Diets are really hard work, and not especially enjoyable.

Most people give up on a diet for one simple reason – they don’t see quick, visible evidence of their progress.

But, if we could step on the scales at the end of the first day of our diet and see that we’d already lost half a pound, then we’d be able to see that the effort, frustration and perseverance were all worthwhile. We’d be utterly motivated.

Not all lessons can be fun and exciting. Sometimes they have to be a bit like that diet – worthwhile, but hard. And when that happens, flagging up the progress that pupils have made and celebrating it at regular intervals can be just what the doctor ordered.

Why please the observers?

But how, exactly, do you do that? It’s one of the most common questions I get asked by teaching colleagues: “How can I demonstrate progress in a single lesson?”. But when I enquire as to whom they want to demonstrate the progress, the answer is almost always the same – they want to know how to make progress visible to an observer.

When you think about it, this is a rather strange notion. There are a number of reasons people choose teaching as a profession, but I’ve yet to meet anyone who threw themselves into a career of classroom antics in order to fulfil a ‘pupil progress’ requirement on an observation form.

Forget about the observers, the inspectors, the learning-walkers, it is the children to whom we need to make the progress evident. It is they who need to clearly see and understand the value that our lesson adds; the success and achievement that results from their hard work each session.

Significant but imperceptible

So what does progress in a single lesson look like? There has been much discussion around this question, with some educators asserting that there is no such thing – that genuine progress can only happen in the long-term. After all, pupils forget and have to revisit concepts, they learn at different paces and in various ways.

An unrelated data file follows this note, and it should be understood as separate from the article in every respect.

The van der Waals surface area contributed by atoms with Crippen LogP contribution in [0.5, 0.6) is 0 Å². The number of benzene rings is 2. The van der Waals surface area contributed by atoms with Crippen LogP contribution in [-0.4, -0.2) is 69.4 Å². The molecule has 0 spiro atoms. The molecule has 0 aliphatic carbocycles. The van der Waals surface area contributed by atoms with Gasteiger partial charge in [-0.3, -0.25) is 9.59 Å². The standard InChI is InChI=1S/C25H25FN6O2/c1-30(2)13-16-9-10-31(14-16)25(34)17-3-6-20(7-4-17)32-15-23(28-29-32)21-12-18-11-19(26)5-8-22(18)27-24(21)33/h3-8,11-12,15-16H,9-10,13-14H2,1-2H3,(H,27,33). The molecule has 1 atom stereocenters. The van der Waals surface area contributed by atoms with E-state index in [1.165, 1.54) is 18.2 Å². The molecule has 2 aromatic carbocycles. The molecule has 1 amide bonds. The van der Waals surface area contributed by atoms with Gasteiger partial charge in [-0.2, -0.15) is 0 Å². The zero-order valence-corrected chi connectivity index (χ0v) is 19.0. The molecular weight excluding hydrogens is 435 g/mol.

As primary teachers, we know that progress can look very different in each subject. For example, if we spend some time teaching children to ride a bike, use a compass or float on their backs, we would probably expect to see clear, visible progress by the end of the session. Moreover, we would probably anticipate that such progress would be permanent, and that we could build on it next lesson.

On the other hand, when we introduce a concept like multiplication to pupils, we might spend several lessons sowing seeds of understanding in their heads, and only several weeks later will they begin to demonstrate understanding and an ability to apply what we’ve been teaching them.

Either way, one thing is certain: a good lesson will move pupils forward in one way or another, and when that forward movement is significant but almost imperceptible, it is up to us teachers to illuminate it for our learners before they hurtle into ‘What’s the point?’ mode.

So here are just a few ways to check and celebrate progress is a single lesson.

Before and after shots

One of the easiest ways to highlight progress in a lesson is to explicitly establish a starting point from which new learning and understanding can be measured. If pupils can add significantly to an initial pre-assessment task or ‘before shot’, then their progress will be far more visible. ‘After shots’ at the end of the lesson need to be measured against each individual’s original starting point.

Determine your pupils’ starting points